Euroresiuk

‘ My two front teeth’

Watching one’s slow physical deterioration is a particularly unwelcome attribution of getting older. At first perhaps it’s not so obvious. The pace of walking becomes a little slower, but then warily watching uneven pavements is necessary and eventually a walking stick an essential precaution. Digestion once upon a time was taken for granted and over eating – and drinking – an occasional indulgence without much thought, but now as an old person, care in one’s diet becomes a necessary precaution. Once – our continual theme this – all sorts of names and memories could come to mind in a flash, but now it is obvious to me and those around me that I fumble for them, trying to excavate them from the dim recesses of my mind. Then there’s that face I look at in the mirror in the mornings, slowly growing flabby and florid as the years pass by, now almost unrecognisable as the person that once stared back at me.

Teeth have been my problem over the last ten years. I didn’t recognise what was happening for some time, but gradually began to realise that my front teeth were eroding, difficult for mealtimes and embarrassing when talking with people.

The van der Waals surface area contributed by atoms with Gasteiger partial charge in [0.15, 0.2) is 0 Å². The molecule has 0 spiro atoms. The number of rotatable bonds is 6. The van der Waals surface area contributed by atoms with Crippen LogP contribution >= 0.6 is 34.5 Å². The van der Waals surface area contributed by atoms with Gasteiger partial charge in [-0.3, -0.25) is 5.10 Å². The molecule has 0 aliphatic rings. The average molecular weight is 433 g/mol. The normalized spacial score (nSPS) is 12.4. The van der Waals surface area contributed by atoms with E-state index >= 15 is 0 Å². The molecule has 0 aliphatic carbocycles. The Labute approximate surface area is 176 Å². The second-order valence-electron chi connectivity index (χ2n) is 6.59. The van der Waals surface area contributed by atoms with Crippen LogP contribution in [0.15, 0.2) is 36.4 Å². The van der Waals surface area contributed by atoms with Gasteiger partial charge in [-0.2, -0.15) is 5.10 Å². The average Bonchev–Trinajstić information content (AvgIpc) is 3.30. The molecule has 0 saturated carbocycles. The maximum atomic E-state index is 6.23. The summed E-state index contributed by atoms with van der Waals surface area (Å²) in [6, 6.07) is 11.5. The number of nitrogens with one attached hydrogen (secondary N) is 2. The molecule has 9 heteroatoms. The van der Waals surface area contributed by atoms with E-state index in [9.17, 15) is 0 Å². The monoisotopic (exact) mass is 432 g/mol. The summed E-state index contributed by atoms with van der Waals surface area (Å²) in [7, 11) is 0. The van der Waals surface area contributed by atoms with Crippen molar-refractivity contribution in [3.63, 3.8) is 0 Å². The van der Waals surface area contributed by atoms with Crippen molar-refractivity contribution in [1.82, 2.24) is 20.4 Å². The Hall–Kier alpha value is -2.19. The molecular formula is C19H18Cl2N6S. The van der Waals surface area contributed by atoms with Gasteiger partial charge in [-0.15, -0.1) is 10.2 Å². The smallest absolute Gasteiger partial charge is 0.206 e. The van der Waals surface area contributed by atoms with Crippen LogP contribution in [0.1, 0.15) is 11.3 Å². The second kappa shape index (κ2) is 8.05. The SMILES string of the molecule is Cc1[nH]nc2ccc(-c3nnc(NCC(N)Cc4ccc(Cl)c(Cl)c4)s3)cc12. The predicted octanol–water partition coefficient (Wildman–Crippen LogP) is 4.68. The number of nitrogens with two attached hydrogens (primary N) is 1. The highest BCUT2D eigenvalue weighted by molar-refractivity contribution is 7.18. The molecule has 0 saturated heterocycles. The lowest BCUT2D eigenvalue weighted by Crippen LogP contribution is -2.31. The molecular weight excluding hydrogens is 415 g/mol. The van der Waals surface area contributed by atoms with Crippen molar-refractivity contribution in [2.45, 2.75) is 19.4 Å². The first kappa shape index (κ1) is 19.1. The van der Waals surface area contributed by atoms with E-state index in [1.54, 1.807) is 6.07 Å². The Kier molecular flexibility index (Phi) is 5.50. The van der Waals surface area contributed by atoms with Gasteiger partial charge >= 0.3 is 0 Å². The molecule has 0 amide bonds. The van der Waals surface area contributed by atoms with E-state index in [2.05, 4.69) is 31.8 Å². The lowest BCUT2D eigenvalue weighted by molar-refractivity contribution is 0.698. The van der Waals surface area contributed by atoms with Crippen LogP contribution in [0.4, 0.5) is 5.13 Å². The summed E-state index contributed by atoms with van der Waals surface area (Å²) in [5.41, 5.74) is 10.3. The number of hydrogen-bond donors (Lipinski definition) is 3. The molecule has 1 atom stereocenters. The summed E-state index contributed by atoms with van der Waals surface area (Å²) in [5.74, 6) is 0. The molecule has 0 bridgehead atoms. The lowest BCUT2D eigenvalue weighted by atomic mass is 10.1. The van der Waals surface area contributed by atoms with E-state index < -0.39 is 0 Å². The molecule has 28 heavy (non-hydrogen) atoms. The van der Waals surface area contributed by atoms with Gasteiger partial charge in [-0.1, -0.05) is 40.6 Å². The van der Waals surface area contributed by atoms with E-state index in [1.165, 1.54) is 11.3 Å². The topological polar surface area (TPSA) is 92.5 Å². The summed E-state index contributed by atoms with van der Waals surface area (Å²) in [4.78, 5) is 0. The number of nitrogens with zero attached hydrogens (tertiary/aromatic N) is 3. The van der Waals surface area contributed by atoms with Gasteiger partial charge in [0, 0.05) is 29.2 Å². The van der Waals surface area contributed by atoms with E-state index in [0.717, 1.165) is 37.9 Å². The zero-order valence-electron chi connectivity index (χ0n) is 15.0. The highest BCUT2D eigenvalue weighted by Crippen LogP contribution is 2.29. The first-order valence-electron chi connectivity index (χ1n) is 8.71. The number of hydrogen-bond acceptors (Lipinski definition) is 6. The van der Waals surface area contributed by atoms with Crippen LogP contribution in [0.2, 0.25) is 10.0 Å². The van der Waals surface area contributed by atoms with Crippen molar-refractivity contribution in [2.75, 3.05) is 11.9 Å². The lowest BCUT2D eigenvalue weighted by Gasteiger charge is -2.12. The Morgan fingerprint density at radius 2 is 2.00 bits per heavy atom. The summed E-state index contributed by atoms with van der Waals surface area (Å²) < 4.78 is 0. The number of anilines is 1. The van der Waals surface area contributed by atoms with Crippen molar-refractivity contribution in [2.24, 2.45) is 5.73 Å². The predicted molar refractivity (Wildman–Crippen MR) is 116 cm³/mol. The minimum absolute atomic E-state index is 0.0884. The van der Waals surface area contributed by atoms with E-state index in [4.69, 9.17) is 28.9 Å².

There’s that novelty song of the 1940’s ‘All I want for Christmas is my two front teeth’ , made famous in a popular recording by Spike Jones and his City Slickers; only in my case it wasn’t two teeth but four that were disappearing.

‘ I think you must grind your teeth at night’ said my excellent dentist’, and prescribed a guard to prevent that from happening, but still the erosion continued. At last when there wasn’t much left that could be recognised as teeth, she suggested that I be seen by the Bristol University Hospital’s Division of Restorative Dentistry. That was in March of this year. I have just had my eleventh appointment, with one to go.

I have been very well looked after by J.B. and A., his dental nurse, who have almost become my friends. It was explained to me at the beginning that although this was a teaching hospital, students wouldn’t be around in my case but – it wasn’t put as crudely as this – I would still be of use to them. I was photographed then and since – my mouth all over the place – and have been glad to think that I may be of use to others. Early on J. told me I was his biggest challenge – there was little to work on and the general alignment of my teeth was bad. He has done a splendid job.

One bit of me rehabilitated and I am grateful.Christmas has come early this year!

Bryan